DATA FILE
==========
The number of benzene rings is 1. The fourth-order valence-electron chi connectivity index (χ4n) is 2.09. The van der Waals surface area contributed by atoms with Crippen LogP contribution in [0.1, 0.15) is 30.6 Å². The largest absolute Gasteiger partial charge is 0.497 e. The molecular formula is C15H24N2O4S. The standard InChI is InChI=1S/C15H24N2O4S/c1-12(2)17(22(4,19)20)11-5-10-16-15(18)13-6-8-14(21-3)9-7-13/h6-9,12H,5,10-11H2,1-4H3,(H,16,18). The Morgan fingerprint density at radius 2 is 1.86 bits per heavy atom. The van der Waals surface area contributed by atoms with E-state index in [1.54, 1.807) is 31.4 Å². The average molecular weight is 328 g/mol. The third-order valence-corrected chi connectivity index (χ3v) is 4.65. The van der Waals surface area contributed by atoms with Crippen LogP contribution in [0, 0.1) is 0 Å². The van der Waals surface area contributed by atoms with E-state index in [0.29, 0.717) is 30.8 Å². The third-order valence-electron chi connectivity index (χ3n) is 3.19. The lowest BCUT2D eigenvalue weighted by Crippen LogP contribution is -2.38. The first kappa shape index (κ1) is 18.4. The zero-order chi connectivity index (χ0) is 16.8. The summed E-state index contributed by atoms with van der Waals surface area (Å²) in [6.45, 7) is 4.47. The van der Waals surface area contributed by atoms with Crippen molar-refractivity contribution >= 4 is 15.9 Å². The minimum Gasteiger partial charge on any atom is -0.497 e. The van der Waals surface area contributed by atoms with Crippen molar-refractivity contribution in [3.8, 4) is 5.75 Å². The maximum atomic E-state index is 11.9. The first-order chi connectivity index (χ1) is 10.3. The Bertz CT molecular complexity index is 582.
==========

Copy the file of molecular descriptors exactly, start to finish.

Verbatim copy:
The number of benzene rings is 1. The fourth-order valence-electron chi connectivity index (χ4n) is 2.09. The van der Waals surface area contributed by atoms with Crippen LogP contribution in [0.1, 0.15) is 30.6 Å². The largest absolute Gasteiger partial charge is 0.497 e. The molecular formula is C15H24N2O4S. The standard InChI is InChI=1S/C15H24N2O4S/c1-12(2)17(22(4,19)20)11-5-10-16-15(18)13-6-8-14(21-3)9-7-13/h6-9,12H,5,10-11H2,1-4H3,(H,16,18). The Morgan fingerprint density at radius 2 is 1.86 bits per heavy atom. The van der Waals surface area contributed by atoms with E-state index in [1.54, 1.807) is 31.4 Å². The average molecular weight is 328 g/mol. The third-order valence-corrected chi connectivity index (χ3v) is 4.65. The van der Waals surface area contributed by atoms with Crippen LogP contribution in [0, 0.1) is 0 Å². The van der Waals surface area contributed by atoms with E-state index in [0.29, 0.717) is 30.8 Å². The third-order valence-electron chi connectivity index (χ3n) is 3.19. The lowest BCUT2D eigenvalue weighted by Crippen LogP contribution is -2.38. The first kappa shape index (κ1) is 18.4. The zero-order chi connectivity index (χ0) is 16.8. The summed E-state index contributed by atoms with van der Waals surface area (Å²) in [6.45, 7) is 4.47. The van der Waals surface area contributed by atoms with Crippen molar-refractivity contribution >= 4 is 15.9 Å². The minimum Gasteiger partial charge on any atom is -0.497 e. The van der Waals surface area contributed by atoms with Crippen molar-refractivity contribution in [3.8, 4) is 5.75 Å². The maximum atomic E-state index is 11.9. The first-order chi connectivity index (χ1) is 10.3. The Bertz CT molecular complexity index is 582.